The present study examined whether a culture-based virtual reality (VR) training program is feasible and tolerable for patients with amnestic mild cognitive impairment (aMCI), and whether it could improve cognitive function in these patients. Twenty-one outpatients with aMCI were randomized to either the VR-based training group or the control group in a 1∶1 ratio. The VR-based training group participated in training for 30 min/day, two days/week, for three months (24 times). The VR-based program was designed based on Korean traditional culture and used attention, processing speed, executive function and memory conditions to stimulate cognitive function. The adherence to the culture-based VR training program was 91.55% ± 6.41% in the VR group. The only adverse events observed in the VR group were dizziness (4.2%) and fatigue (8.3%). Analysis revealed that the VR-based training group exhibited no significant differences following the threemonth VR program in Korean Mini-Mental State Examination (K-MMSE) scores, working memory functions such as performance on the digit span test, or in Stroop test performance and word fluency. We conclude that although the 12-week culture-based VR training program did not improve cognitive function, our findings revealed that the culture-based VR training program was feasible and tolerable for participants with aMCI.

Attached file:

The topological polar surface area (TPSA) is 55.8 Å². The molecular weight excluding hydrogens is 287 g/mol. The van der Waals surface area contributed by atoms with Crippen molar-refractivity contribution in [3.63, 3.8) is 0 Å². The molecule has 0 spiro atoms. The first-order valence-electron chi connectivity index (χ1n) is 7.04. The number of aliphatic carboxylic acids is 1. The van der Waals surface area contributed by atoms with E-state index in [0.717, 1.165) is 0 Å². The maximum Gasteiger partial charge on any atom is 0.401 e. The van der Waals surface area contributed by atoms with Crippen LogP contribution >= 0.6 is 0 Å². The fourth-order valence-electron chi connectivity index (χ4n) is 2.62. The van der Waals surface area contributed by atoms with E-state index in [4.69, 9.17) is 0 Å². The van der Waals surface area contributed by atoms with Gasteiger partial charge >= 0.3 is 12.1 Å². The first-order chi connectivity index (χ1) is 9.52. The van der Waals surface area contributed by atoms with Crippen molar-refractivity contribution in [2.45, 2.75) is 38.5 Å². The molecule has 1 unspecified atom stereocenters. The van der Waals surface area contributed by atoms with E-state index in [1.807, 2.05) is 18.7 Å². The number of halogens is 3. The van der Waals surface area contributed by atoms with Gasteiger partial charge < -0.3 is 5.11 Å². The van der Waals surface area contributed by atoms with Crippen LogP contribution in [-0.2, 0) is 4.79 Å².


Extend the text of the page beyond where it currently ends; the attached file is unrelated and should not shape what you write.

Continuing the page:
|Journal||International journal of environmental research and public health|
|Publication status||Published - 2020 May 1|
- Cognitive function
- Older adults
ASJC Scopus subject areas
- Public Health, Environmental and Occupational Health
- Health, Toxicology and Mutagenesis